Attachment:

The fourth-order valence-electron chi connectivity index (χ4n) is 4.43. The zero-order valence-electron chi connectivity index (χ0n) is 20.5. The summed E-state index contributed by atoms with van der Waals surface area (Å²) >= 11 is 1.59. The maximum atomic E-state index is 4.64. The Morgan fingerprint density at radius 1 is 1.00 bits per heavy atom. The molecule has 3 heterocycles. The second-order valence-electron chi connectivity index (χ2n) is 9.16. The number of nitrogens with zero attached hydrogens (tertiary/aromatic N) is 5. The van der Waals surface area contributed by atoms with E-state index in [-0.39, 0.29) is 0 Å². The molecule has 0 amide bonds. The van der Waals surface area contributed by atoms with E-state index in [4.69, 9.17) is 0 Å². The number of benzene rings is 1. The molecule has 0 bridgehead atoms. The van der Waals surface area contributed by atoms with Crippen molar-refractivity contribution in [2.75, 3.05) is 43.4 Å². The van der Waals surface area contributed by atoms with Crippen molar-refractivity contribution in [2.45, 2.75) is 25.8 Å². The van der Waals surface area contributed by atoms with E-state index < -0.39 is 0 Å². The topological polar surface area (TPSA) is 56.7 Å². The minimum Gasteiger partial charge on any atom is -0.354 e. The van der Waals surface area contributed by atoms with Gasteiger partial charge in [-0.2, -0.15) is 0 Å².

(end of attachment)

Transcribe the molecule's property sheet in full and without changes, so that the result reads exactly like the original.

The fourth-order valence-electron chi connectivity index (χ4n) is 4.43. The zero-order valence-electron chi connectivity index (χ0n) is 20.5. The summed E-state index contributed by atoms with van der Waals surface area (Å²) >= 11 is 1.59. The maximum atomic E-state index is 4.64. The Morgan fingerprint density at radius 1 is 1.00 bits per heavy atom. The molecule has 3 heterocycles. The second-order valence-electron chi connectivity index (χ2n) is 9.16. The number of nitrogens with zero attached hydrogens (tertiary/aromatic N) is 5. The van der Waals surface area contributed by atoms with E-state index in [-0.39, 0.29) is 0 Å². The molecule has 0 amide bonds. The van der Waals surface area contributed by atoms with E-state index in [4.69, 9.17) is 0 Å². The number of benzene rings is 1. The molecule has 0 bridgehead atoms. The van der Waals surface area contributed by atoms with Crippen molar-refractivity contribution in [2.75, 3.05) is 43.4 Å². The van der Waals surface area contributed by atoms with Crippen molar-refractivity contribution in [2.45, 2.75) is 25.8 Å². The van der Waals surface area contributed by atoms with E-state index < -0.39 is 0 Å². The topological polar surface area (TPSA) is 56.7 Å². The minimum Gasteiger partial charge on any atom is -0.354 e. The van der Waals surface area contributed by atoms with Gasteiger partial charge in [-0.2, -0.15) is 0 Å².